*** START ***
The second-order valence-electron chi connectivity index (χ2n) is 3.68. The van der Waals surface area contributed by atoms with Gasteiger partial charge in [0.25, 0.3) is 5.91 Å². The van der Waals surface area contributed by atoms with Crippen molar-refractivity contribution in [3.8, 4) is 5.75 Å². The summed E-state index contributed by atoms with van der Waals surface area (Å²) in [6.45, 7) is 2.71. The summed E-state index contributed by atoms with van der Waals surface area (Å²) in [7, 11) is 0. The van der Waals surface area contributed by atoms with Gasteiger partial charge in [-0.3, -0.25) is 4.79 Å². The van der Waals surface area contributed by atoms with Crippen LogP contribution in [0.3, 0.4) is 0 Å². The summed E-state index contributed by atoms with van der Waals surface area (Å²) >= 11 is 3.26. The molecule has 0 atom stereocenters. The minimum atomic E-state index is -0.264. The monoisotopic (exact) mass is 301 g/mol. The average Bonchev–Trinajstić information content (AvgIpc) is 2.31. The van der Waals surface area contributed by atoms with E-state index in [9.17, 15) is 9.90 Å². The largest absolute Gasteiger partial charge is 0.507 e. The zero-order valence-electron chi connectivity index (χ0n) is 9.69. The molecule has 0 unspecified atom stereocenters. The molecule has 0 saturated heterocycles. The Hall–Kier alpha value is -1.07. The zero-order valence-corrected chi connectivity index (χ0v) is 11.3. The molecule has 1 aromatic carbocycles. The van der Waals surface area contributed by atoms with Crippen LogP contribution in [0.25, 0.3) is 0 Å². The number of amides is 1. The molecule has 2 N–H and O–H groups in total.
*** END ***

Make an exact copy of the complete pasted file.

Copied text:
The second-order valence-electron chi connectivity index (χ2n) is 3.68. The van der Waals surface area contributed by atoms with Gasteiger partial charge in [0.25, 0.3) is 5.91 Å². The van der Waals surface area contributed by atoms with Crippen molar-refractivity contribution in [3.8, 4) is 5.75 Å². The summed E-state index contributed by atoms with van der Waals surface area (Å²) in [6.45, 7) is 2.71. The summed E-state index contributed by atoms with van der Waals surface area (Å²) in [7, 11) is 0. The van der Waals surface area contributed by atoms with Gasteiger partial charge in [-0.3, -0.25) is 4.79 Å². The van der Waals surface area contributed by atoms with Crippen LogP contribution in [0.3, 0.4) is 0 Å². The summed E-state index contributed by atoms with van der Waals surface area (Å²) >= 11 is 3.26. The molecule has 0 atom stereocenters. The minimum atomic E-state index is -0.264. The monoisotopic (exact) mass is 301 g/mol. The average Bonchev–Trinajstić information content (AvgIpc) is 2.31. The van der Waals surface area contributed by atoms with E-state index in [9.17, 15) is 9.90 Å². The largest absolute Gasteiger partial charge is 0.507 e. The zero-order valence-electron chi connectivity index (χ0n) is 9.69. The molecule has 0 unspecified atom stereocenters. The molecule has 0 saturated heterocycles. The Hall–Kier alpha value is -1.07. The zero-order valence-corrected chi connectivity index (χ0v) is 11.3. The molecule has 1 aromatic carbocycles. The van der Waals surface area contributed by atoms with Crippen LogP contribution in [0.25, 0.3) is 0 Å². The number of amides is 1. The molecule has 2 N–H and O–H groups in total.